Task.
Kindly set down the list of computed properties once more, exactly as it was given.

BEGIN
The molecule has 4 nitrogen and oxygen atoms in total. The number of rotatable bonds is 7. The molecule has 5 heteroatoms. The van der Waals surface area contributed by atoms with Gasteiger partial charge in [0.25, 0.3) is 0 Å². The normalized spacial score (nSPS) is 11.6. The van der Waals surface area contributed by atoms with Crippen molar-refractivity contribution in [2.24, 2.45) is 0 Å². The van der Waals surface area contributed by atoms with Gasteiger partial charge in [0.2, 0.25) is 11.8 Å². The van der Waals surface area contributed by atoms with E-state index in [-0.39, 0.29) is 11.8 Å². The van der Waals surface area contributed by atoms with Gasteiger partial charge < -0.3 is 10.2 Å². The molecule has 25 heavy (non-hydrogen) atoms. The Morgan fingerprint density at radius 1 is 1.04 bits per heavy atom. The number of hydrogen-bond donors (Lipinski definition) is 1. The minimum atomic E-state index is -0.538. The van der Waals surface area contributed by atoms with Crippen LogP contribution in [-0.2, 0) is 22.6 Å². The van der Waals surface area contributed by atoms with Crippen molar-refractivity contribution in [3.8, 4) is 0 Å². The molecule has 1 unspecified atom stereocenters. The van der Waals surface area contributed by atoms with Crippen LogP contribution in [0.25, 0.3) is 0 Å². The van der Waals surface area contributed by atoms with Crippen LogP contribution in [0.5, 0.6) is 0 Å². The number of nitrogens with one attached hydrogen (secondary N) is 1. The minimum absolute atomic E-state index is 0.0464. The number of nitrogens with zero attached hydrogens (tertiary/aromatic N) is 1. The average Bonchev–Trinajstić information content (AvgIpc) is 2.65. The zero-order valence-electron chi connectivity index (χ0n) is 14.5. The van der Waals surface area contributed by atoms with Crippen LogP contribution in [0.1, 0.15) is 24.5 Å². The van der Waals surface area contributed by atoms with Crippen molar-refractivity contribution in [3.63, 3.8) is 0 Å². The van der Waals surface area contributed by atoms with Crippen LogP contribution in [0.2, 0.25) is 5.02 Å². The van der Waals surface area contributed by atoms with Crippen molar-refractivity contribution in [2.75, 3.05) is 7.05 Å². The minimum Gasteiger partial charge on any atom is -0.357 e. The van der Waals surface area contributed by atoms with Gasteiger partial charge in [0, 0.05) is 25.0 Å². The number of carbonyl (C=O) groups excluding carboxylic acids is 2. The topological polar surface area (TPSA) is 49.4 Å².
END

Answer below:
The molecule has 4 nitrogen and oxygen atoms in total. The number of rotatable bonds is 7. The molecule has 5 heteroatoms. The van der Waals surface area contributed by atoms with Gasteiger partial charge in [0.25, 0.3) is 0 Å². The normalized spacial score (nSPS) is 11.6. The van der Waals surface area contributed by atoms with Crippen molar-refractivity contribution in [2.24, 2.45) is 0 Å². The van der Waals surface area contributed by atoms with Gasteiger partial charge in [0.2, 0.25) is 11.8 Å². The van der Waals surface area contributed by atoms with E-state index in [-0.39, 0.29) is 11.8 Å². The van der Waals surface area contributed by atoms with Gasteiger partial charge < -0.3 is 10.2 Å². The molecule has 25 heavy (non-hydrogen) atoms. The Morgan fingerprint density at radius 1 is 1.04 bits per heavy atom. The number of hydrogen-bond donors (Lipinski definition) is 1. The minimum atomic E-state index is -0.538. The van der Waals surface area contributed by atoms with Crippen LogP contribution in [-0.2, 0) is 22.6 Å². The van der Waals surface area contributed by atoms with Crippen molar-refractivity contribution in [3.8, 4) is 0 Å². The molecule has 1 unspecified atom stereocenters. The van der Waals surface area contributed by atoms with Crippen LogP contribution in [0.25, 0.3) is 0 Å². The van der Waals surface area contributed by atoms with Crippen LogP contribution in [0.5, 0.6) is 0 Å². The number of nitrogens with one attached hydrogen (secondary N) is 1. The minimum absolute atomic E-state index is 0.0464. The number of nitrogens with zero attached hydrogens (tertiary/aromatic N) is 1. The average Bonchev–Trinajstić information content (AvgIpc) is 2.65. The zero-order valence-electron chi connectivity index (χ0n) is 14.5. The van der Waals surface area contributed by atoms with Crippen LogP contribution in [0.1, 0.15) is 24.5 Å². The van der Waals surface area contributed by atoms with Crippen molar-refractivity contribution in [3.63, 3.8) is 0 Å². The van der Waals surface area contributed by atoms with Crippen LogP contribution in [0.2, 0.25) is 5.02 Å². The van der Waals surface area contributed by atoms with Crippen molar-refractivity contribution in [2.75, 3.05) is 7.05 Å². The minimum Gasteiger partial charge on any atom is -0.357 e. The van der Waals surface area contributed by atoms with Gasteiger partial charge in [0, 0.05) is 25.0 Å². The number of carbonyl (C=O) groups excluding carboxylic acids is 2. The topological polar surface area (TPSA) is 49.4 Å².